3. Local radio stations and magazines

Get in touch with local radio stations and magazines. When I had just moved to Berlin, I took my guitar to the Radio Eins studio in the Admiralspalast and played a few songs outside in the courtyard. The presenter actually came out and listened to me. Ultimately, during the year she invited me to three half-hour live performances and interviews. Of course it was sheer luck, but it wouldn't have happened if I hadn't gone there and hadn't played in the courtyard! I've also written to journalists, including them taz here in Germany and luckily a one-page article and an interview about my release concert came around. Get in touch with local publications and radio DJs, can help you enormously in expanding your fan base.

4. Posters, flyers, stickers

Do you sometimes notice those lampposts or advertising walls that are pasted up like mummies with layers of weather-yellowed ribbon posters? This collaborative collage that doesn't look too bad? As soon as I get to such a work of art When I walked by, I can't remember a particular band or event. Nevertheless, it is worth using posters, flyers and stickers and placing them in places where they catch the eye. Clearly, you should hang your posters in the venue where you perform and everywhere near (in record stores, bars, cafes, train stations etc) where it Makes sense and where you'll likely notice the posters. I always have handmade paper made from special, roughly textured paper Business cards with digital download codes that I can give to people. I like the aesthetics of the handmade more than industrially produced merchandise. Sometimes I even make the posters for my concerts myself.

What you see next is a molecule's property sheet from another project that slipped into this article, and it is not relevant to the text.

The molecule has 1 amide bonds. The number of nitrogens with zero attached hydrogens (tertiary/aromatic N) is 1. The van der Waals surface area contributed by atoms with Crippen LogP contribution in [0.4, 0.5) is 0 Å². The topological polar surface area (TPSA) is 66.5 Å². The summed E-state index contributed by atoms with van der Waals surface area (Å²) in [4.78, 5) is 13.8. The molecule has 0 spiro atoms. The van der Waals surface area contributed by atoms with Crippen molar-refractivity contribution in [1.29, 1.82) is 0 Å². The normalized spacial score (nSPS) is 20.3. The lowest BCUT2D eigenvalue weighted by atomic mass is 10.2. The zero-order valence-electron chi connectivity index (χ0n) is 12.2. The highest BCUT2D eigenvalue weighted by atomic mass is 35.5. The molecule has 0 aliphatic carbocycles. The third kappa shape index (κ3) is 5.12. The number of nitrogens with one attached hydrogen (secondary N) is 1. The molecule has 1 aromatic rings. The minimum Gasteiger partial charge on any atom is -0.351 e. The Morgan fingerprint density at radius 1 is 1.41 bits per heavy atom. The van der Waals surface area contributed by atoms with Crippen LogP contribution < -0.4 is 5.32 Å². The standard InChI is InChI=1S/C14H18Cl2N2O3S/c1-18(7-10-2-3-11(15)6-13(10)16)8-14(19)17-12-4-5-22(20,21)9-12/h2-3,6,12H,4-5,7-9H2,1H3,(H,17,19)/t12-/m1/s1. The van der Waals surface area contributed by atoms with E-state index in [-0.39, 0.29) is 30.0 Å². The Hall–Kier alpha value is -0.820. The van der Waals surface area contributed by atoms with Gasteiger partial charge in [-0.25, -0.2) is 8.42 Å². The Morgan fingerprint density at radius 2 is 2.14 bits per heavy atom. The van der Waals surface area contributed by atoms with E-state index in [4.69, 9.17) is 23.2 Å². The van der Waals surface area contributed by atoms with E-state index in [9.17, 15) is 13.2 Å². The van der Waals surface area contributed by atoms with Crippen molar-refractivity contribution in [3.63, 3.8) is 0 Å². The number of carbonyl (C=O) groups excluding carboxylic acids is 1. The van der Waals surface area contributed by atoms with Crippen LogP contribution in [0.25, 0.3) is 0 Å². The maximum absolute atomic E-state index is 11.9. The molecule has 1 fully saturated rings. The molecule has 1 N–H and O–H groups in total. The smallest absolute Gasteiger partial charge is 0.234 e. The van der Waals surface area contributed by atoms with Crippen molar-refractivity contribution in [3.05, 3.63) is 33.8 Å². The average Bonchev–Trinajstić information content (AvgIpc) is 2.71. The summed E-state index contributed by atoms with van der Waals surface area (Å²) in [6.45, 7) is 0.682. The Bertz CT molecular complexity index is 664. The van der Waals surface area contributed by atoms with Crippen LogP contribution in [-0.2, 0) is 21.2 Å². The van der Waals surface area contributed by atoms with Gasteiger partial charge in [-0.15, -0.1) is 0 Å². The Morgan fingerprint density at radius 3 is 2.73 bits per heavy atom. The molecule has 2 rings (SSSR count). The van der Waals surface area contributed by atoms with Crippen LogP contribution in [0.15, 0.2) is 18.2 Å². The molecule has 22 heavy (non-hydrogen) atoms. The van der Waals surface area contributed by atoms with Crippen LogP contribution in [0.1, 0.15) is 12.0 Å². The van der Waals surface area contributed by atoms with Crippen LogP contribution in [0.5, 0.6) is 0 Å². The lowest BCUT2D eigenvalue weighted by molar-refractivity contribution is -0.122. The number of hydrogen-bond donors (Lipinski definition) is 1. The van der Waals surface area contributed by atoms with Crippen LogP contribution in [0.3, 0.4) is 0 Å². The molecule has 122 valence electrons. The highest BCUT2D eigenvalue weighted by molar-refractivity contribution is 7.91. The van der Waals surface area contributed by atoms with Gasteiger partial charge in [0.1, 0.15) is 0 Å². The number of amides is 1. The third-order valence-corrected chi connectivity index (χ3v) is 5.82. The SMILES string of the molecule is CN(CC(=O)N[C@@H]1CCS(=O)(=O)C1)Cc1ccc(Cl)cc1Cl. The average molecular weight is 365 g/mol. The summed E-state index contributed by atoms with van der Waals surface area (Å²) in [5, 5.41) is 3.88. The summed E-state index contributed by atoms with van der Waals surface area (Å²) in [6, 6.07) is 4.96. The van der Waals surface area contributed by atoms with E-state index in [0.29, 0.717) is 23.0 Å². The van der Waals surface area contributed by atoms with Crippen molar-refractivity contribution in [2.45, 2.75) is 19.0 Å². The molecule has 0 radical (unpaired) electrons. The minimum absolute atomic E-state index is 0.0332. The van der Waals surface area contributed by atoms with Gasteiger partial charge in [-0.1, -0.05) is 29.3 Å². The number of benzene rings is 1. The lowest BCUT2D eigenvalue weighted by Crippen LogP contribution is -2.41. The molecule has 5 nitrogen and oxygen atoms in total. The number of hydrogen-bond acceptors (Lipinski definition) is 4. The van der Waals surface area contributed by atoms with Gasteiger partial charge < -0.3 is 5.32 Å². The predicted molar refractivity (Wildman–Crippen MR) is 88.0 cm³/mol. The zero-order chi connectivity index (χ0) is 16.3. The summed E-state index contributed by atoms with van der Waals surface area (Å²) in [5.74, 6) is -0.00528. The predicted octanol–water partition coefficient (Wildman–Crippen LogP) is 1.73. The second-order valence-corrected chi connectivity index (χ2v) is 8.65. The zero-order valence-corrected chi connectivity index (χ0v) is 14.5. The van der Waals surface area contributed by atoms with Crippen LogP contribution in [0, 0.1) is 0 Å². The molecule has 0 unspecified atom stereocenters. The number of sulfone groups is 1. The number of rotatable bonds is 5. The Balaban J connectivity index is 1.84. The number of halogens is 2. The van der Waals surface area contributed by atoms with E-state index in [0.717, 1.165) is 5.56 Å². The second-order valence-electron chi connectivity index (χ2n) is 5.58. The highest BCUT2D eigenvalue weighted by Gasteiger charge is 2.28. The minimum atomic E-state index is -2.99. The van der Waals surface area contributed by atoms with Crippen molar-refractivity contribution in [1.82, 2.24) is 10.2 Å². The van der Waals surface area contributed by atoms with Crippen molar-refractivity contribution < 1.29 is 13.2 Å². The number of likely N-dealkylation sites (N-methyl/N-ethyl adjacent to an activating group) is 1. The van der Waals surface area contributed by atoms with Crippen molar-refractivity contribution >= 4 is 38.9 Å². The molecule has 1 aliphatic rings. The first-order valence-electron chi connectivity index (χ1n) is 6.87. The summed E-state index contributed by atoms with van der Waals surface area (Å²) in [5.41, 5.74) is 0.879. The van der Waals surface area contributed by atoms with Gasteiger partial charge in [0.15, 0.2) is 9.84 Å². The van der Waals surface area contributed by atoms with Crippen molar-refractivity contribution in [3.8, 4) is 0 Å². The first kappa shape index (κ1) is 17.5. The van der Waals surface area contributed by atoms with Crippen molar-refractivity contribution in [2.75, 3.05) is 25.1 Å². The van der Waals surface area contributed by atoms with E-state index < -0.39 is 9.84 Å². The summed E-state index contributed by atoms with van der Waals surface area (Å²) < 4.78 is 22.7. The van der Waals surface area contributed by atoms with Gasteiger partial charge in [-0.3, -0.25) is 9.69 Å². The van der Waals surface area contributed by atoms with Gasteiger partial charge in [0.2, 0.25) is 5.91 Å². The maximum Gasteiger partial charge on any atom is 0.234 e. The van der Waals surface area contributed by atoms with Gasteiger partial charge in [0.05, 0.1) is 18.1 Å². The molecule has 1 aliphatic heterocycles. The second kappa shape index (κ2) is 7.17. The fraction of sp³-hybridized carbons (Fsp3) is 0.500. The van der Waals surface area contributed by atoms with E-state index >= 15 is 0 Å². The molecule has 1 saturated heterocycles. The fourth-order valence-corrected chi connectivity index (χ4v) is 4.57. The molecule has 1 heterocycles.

5. Get out there!

Go out to open mics and concerts in your community. I'm lucky because where I live, in Berlin Neukölln, there is an open mic event every evening of the week not far from me. I go to Open Mics to announce my next concertsto try out new live material on stage and around to network with other musicians. I think it's just as important to be involved in the local music scene and in the neighborhood as it is on the internet. The digital and the physical world go hand in hand and that's how I try to promote my music. I share the photos from my or other live concerts online with my fans. Meeting people, keeping lists up to date, and staying in touch online as well - these are the promotion strategies that work best in the long run.

Conclusion. If you as a DIY musician would like to progress step by step with your promotion strategy, then try the following 5 tips: 1.Make yourself a mailing list and send out a newsletter every month or two. 2.Submit your EPK to music blogs and online magazines. 3.Send your EPK to local radio and TV stations, magazines and newspapers. 4.Always have posters, flyers, stickers or business cards ready. 5.Get out there, attend as many music events as you can and get involved in the local music scene.